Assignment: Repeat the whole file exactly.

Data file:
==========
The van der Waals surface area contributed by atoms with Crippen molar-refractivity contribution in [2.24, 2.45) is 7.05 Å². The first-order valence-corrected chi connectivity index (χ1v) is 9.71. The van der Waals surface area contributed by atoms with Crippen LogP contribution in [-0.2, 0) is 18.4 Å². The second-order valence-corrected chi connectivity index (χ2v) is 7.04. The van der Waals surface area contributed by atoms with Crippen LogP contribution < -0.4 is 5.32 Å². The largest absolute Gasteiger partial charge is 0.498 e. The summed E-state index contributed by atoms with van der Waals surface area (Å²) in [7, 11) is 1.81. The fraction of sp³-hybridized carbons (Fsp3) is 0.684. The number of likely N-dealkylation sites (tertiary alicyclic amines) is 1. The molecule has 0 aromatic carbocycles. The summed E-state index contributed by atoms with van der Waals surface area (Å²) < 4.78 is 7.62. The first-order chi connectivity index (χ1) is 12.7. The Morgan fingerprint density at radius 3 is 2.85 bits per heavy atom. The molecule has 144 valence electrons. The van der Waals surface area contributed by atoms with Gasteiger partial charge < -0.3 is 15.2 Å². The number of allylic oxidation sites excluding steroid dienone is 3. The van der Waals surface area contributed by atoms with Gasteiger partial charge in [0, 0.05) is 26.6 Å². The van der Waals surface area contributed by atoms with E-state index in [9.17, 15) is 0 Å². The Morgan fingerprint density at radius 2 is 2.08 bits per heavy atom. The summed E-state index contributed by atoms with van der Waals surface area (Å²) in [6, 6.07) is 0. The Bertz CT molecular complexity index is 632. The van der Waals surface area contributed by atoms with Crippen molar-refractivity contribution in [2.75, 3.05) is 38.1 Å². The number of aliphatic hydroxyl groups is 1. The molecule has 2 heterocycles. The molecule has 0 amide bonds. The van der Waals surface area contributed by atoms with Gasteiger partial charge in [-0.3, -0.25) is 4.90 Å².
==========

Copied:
The van der Waals surface area contributed by atoms with Crippen molar-refractivity contribution in [2.24, 2.45) is 7.05 Å². The first-order valence-corrected chi connectivity index (χ1v) is 9.71. The van der Waals surface area contributed by atoms with Crippen LogP contribution in [-0.2, 0) is 18.4 Å². The second-order valence-corrected chi connectivity index (χ2v) is 7.04. The van der Waals surface area contributed by atoms with Crippen LogP contribution < -0.4 is 5.32 Å². The largest absolute Gasteiger partial charge is 0.498 e. The summed E-state index contributed by atoms with van der Waals surface area (Å²) in [7, 11) is 1.81. The fraction of sp³-hybridized carbons (Fsp3) is 0.684. The number of likely N-dealkylation sites (tertiary alicyclic amines) is 1. The molecule has 0 aromatic carbocycles. The summed E-state index contributed by atoms with van der Waals surface area (Å²) < 4.78 is 7.62. The first-order chi connectivity index (χ1) is 12.7. The Morgan fingerprint density at radius 3 is 2.85 bits per heavy atom. The molecule has 144 valence electrons. The van der Waals surface area contributed by atoms with Gasteiger partial charge < -0.3 is 15.2 Å². The number of allylic oxidation sites excluding steroid dienone is 3. The van der Waals surface area contributed by atoms with Gasteiger partial charge in [0, 0.05) is 26.6 Å². The van der Waals surface area contributed by atoms with E-state index in [9.17, 15) is 0 Å². The Morgan fingerprint density at radius 2 is 2.08 bits per heavy atom. The summed E-state index contributed by atoms with van der Waals surface area (Å²) in [6, 6.07) is 0. The Bertz CT molecular complexity index is 632. The van der Waals surface area contributed by atoms with Crippen molar-refractivity contribution in [2.75, 3.05) is 38.1 Å². The number of aliphatic hydroxyl groups is 1. The molecule has 2 heterocycles. The molecule has 0 amide bonds. The van der Waals surface area contributed by atoms with Gasteiger partial charge in [-0.3, -0.25) is 4.90 Å².